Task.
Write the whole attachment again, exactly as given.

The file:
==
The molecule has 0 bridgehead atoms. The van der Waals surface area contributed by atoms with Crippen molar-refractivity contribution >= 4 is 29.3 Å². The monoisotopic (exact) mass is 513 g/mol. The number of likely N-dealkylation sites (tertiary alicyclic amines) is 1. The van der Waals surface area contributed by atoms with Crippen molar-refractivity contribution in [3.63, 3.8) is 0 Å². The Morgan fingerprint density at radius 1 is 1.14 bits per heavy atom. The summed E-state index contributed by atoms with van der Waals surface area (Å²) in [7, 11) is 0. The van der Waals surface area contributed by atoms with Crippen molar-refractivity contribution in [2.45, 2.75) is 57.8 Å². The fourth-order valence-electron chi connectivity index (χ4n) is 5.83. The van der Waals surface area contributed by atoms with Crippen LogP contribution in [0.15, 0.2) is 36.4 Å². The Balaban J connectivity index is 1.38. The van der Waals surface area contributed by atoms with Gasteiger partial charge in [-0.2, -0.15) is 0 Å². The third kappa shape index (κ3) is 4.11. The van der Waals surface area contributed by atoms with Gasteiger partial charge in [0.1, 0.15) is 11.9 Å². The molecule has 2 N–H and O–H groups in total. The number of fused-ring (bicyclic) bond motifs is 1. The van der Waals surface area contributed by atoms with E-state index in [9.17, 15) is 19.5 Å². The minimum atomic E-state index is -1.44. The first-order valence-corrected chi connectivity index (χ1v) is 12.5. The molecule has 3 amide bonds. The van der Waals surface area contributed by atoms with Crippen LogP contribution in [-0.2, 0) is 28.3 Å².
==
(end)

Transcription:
The molecule has 0 bridgehead atoms. The van der Waals surface area contributed by atoms with Crippen molar-refractivity contribution >= 4 is 29.3 Å². The monoisotopic (exact) mass is 513 g/mol. The number of likely N-dealkylation sites (tertiary alicyclic amines) is 1. The van der Waals surface area contributed by atoms with Crippen molar-refractivity contribution in [3.63, 3.8) is 0 Å². The Morgan fingerprint density at radius 1 is 1.14 bits per heavy atom. The summed E-state index contributed by atoms with van der Waals surface area (Å²) in [7, 11) is 0. The van der Waals surface area contributed by atoms with Crippen molar-refractivity contribution in [2.45, 2.75) is 57.8 Å². The fourth-order valence-electron chi connectivity index (χ4n) is 5.83. The van der Waals surface area contributed by atoms with Crippen LogP contribution in [0.15, 0.2) is 36.4 Å². The Balaban J connectivity index is 1.38. The van der Waals surface area contributed by atoms with Gasteiger partial charge in [-0.2, -0.15) is 0 Å². The third kappa shape index (κ3) is 4.11. The van der Waals surface area contributed by atoms with Gasteiger partial charge in [0.1, 0.15) is 11.9 Å². The molecule has 2 N–H and O–H groups in total. The number of fused-ring (bicyclic) bond motifs is 1. The van der Waals surface area contributed by atoms with E-state index in [9.17, 15) is 19.5 Å². The minimum atomic E-state index is -1.44. The first-order valence-corrected chi connectivity index (χ1v) is 12.5. The molecule has 3 amide bonds. The van der Waals surface area contributed by atoms with Crippen LogP contribution in [-0.2, 0) is 28.3 Å².